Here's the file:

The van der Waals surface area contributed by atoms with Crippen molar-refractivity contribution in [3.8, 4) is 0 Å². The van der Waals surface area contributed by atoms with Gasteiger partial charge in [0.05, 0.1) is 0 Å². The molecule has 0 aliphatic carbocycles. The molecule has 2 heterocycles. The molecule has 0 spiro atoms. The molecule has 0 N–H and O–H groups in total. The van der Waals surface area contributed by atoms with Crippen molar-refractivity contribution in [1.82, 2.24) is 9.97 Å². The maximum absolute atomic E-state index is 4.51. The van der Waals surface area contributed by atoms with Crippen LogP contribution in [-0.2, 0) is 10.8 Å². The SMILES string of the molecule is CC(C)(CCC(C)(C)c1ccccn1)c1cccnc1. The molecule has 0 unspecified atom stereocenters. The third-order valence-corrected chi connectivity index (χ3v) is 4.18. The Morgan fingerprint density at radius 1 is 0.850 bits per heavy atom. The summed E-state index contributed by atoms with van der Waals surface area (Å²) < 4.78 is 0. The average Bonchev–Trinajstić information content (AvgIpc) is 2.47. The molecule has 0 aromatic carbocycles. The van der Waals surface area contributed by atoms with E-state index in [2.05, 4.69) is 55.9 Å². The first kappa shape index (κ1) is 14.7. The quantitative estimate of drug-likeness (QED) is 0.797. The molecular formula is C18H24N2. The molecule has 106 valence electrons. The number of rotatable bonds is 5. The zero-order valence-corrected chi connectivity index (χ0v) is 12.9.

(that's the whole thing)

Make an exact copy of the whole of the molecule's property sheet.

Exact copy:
The van der Waals surface area contributed by atoms with Crippen molar-refractivity contribution in [3.8, 4) is 0 Å². The van der Waals surface area contributed by atoms with Gasteiger partial charge in [0.05, 0.1) is 0 Å². The molecule has 0 aliphatic carbocycles. The molecule has 2 heterocycles. The molecule has 0 spiro atoms. The molecule has 0 N–H and O–H groups in total. The van der Waals surface area contributed by atoms with Crippen molar-refractivity contribution in [1.82, 2.24) is 9.97 Å². The maximum absolute atomic E-state index is 4.51. The van der Waals surface area contributed by atoms with Crippen LogP contribution in [-0.2, 0) is 10.8 Å². The SMILES string of the molecule is CC(C)(CCC(C)(C)c1ccccn1)c1cccnc1. The molecule has 0 unspecified atom stereocenters. The third-order valence-corrected chi connectivity index (χ3v) is 4.18. The Morgan fingerprint density at radius 1 is 0.850 bits per heavy atom. The summed E-state index contributed by atoms with van der Waals surface area (Å²) < 4.78 is 0. The average Bonchev–Trinajstić information content (AvgIpc) is 2.47. The molecule has 0 aromatic carbocycles. The van der Waals surface area contributed by atoms with E-state index in [2.05, 4.69) is 55.9 Å². The first kappa shape index (κ1) is 14.7. The quantitative estimate of drug-likeness (QED) is 0.797. The molecular formula is C18H24N2. The molecule has 106 valence electrons. The number of rotatable bonds is 5. The zero-order valence-corrected chi connectivity index (χ0v) is 12.9.